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Women with no recourse to public funds are being locked out of domestic violence support and trapped in abuse

3 min read

"I feel like we are invisible, we don’t matter,” Shani told me at a weekly zoom meeting of migrant women.

“What has happened to me is of no consequence, we have been forgotten.”

Having entered the UK on a student visa, Shani married a British man but very soon was subject to horrific sexual and domestic abuse from him and his family. Fleeing the property, she was then told by the police that she had no recourse to public funds and was unable access to safe refuge accommodation or money for food. With little English or knowledge about life in the UK, she was left destitute and street homeless.

At Safety4Sisters, a small Manchester based charity, we see many women in similar situations. Our specialist service provides critical support to access safe emergency accommodation to survivors of domestic, sexual, and other forms of gender-based violence who have no recourse to public funds. The women are from all walks of life, all survivors of horrific violence meted out by an array of abusers.  There is a way to support them through the upcoming Domestic Abuse Bill – but only if MPs and peers are willing to act.

The pandemic has further shown why this matters: intensifying the precarity of these women and exposing the fracture lines on who is deserving of safety and protection and who is not. In our latest report, we found that 100 per cent of the women we supported during the first three months of lockdown were initially refused refuge accommodation when requested due to their immigration status.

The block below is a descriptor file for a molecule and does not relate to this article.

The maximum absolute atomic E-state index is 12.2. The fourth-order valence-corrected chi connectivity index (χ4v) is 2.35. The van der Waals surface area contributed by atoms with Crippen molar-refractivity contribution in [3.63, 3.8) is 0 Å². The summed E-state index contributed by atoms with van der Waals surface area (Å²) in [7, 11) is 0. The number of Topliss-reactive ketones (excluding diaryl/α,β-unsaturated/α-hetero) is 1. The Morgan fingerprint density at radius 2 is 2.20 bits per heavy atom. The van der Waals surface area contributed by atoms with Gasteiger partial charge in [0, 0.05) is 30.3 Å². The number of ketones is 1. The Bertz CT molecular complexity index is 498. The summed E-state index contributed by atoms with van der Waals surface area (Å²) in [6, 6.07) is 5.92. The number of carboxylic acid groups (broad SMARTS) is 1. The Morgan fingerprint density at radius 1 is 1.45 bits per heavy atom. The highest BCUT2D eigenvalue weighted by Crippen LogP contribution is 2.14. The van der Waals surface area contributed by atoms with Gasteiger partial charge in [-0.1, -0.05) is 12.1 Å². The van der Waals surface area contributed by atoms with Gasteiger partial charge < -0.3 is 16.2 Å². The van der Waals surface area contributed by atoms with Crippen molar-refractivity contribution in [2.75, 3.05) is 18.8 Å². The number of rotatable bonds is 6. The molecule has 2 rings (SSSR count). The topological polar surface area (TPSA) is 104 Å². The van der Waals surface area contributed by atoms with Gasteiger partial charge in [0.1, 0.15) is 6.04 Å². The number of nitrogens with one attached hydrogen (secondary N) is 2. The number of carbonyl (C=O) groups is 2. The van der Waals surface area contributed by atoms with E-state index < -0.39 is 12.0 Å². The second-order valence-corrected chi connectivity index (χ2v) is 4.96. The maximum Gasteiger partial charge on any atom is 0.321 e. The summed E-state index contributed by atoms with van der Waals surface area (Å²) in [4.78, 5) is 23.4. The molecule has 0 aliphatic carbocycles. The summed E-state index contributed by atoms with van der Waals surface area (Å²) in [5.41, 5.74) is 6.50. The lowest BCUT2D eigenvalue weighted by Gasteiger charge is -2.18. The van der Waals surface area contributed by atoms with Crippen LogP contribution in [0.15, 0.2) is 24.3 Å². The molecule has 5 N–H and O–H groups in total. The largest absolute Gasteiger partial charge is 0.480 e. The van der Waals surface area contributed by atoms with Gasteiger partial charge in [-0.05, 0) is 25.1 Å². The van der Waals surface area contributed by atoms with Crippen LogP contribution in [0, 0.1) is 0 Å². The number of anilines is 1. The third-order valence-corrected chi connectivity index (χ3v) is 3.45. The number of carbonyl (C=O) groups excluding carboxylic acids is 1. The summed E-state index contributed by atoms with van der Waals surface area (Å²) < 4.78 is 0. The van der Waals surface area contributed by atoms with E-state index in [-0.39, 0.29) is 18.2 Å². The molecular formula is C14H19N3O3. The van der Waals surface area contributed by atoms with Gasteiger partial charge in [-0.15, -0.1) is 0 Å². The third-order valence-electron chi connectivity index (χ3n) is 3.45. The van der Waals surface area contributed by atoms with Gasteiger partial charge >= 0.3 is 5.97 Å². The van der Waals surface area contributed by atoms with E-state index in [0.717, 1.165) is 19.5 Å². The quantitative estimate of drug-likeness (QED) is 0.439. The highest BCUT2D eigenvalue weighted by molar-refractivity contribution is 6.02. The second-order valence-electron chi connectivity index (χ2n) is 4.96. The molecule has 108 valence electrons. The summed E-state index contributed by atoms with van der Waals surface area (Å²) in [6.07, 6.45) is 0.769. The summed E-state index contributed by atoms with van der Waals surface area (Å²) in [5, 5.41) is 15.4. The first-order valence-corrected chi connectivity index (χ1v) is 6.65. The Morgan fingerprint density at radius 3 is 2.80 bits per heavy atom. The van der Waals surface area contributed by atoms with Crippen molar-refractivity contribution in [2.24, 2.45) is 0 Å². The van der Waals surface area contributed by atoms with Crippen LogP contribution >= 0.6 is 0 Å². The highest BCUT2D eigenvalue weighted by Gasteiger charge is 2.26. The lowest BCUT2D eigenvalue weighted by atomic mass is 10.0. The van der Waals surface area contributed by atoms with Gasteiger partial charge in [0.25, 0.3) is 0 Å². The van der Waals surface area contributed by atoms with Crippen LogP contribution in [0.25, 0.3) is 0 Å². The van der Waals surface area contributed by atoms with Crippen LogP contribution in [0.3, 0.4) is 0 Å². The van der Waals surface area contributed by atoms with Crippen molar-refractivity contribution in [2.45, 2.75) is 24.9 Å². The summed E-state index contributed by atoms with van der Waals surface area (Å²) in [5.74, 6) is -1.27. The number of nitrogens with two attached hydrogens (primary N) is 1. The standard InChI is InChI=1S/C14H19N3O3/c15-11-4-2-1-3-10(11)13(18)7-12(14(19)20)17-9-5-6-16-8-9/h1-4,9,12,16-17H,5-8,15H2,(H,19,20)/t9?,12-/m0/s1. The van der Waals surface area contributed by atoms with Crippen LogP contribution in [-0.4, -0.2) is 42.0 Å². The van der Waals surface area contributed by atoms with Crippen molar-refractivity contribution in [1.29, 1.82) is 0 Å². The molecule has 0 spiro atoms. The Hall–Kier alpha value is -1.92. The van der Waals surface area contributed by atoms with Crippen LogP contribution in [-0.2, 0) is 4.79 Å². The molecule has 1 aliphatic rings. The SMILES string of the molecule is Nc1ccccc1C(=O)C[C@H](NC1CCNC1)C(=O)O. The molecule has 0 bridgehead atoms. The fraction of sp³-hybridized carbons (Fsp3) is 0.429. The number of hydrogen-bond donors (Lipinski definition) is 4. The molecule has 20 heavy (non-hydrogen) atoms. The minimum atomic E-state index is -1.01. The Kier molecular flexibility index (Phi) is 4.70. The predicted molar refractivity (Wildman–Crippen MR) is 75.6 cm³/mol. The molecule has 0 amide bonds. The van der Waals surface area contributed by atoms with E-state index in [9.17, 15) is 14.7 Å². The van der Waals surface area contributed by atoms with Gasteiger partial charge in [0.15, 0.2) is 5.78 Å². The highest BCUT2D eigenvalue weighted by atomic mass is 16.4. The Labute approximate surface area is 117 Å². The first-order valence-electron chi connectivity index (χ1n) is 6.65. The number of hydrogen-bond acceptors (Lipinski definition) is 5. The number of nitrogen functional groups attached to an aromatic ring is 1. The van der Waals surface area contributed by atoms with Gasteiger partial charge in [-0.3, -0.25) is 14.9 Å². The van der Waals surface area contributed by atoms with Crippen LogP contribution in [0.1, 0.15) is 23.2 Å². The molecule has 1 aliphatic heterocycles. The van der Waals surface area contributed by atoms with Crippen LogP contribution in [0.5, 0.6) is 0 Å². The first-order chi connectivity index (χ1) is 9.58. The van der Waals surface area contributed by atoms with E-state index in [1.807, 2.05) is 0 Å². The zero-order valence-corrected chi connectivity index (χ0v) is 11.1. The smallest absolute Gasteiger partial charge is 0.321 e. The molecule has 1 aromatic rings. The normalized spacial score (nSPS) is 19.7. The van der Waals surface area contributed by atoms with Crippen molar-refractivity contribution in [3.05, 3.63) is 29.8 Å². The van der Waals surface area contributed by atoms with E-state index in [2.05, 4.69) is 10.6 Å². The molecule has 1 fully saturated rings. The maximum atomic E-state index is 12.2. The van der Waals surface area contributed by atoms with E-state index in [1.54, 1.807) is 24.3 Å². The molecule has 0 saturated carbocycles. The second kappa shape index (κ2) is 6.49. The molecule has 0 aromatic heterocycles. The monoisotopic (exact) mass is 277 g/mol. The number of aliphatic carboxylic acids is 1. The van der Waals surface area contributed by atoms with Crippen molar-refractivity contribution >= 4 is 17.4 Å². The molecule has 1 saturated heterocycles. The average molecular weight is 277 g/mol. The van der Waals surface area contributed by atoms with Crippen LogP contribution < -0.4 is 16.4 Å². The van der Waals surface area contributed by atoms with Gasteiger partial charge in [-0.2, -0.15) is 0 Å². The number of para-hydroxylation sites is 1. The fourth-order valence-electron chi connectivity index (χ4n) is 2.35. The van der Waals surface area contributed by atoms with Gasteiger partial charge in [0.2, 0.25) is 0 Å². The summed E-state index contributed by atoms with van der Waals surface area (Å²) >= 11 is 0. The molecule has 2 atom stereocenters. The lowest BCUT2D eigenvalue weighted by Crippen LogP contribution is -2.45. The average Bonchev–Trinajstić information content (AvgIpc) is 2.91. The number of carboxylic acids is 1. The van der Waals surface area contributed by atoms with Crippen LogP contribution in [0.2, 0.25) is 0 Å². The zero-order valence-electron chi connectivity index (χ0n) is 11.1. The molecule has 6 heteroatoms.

Those like Shani, not on spousal visas, are unable to avail themselves of the destitute domestic violence (DDV) concession, which would offer a financial safety net for a limited period while they gain immigration advice to regularise their status and access refuge accommodation where available. Perpetrators know this and use this as part of the coercive control, locking women into abuse and out of safety.

Heralded as a once in a lifetime piece of legislation, the transformational Domestic Abuse Bill is at serious risk of promising very little for migrant women like Shani. Migrant and Black and minority ethnic women’s campaigning groups, including Southall Black Sisters and Latin American Women’s Rights Service, know this. They urge for an extension of the existing DDV concession length and remit to ensure all migrant survivors of abuse – not just those on spousal visas – are supported, ensuring safe reporting mechanisms when reporting to the police.

But the government response continues to be it still needs to collect more evidence through the forthcoming pilot scheme. The problem is there is already plenty of proof of the scale of the issue.  Women need equal protection in the law, full stop.

Shani has already endured so much. She spent two years desperately trying to stabilise her immigration status, unable to access the vital support she needed. She now is living in precarious charity accommodation for destitute women. Her health is poor, her mental health worse, having considered suicide many times. “My husband said no one would help me if I left, and he was right. How can I take on the violence from my abusers alone? I can’t go back but I don’t count in this country. I am a no one, a second-class citizen. I feel like this will never end.” Safety4Sisters offer what small lifeline we can for women like Shani. But outside the legal protections, they are hanging on by threads. Rather than the current two-tier discriminatory system, our hope lies in amendments to the bill so we can transform women’s rights and rightfully protect all women.

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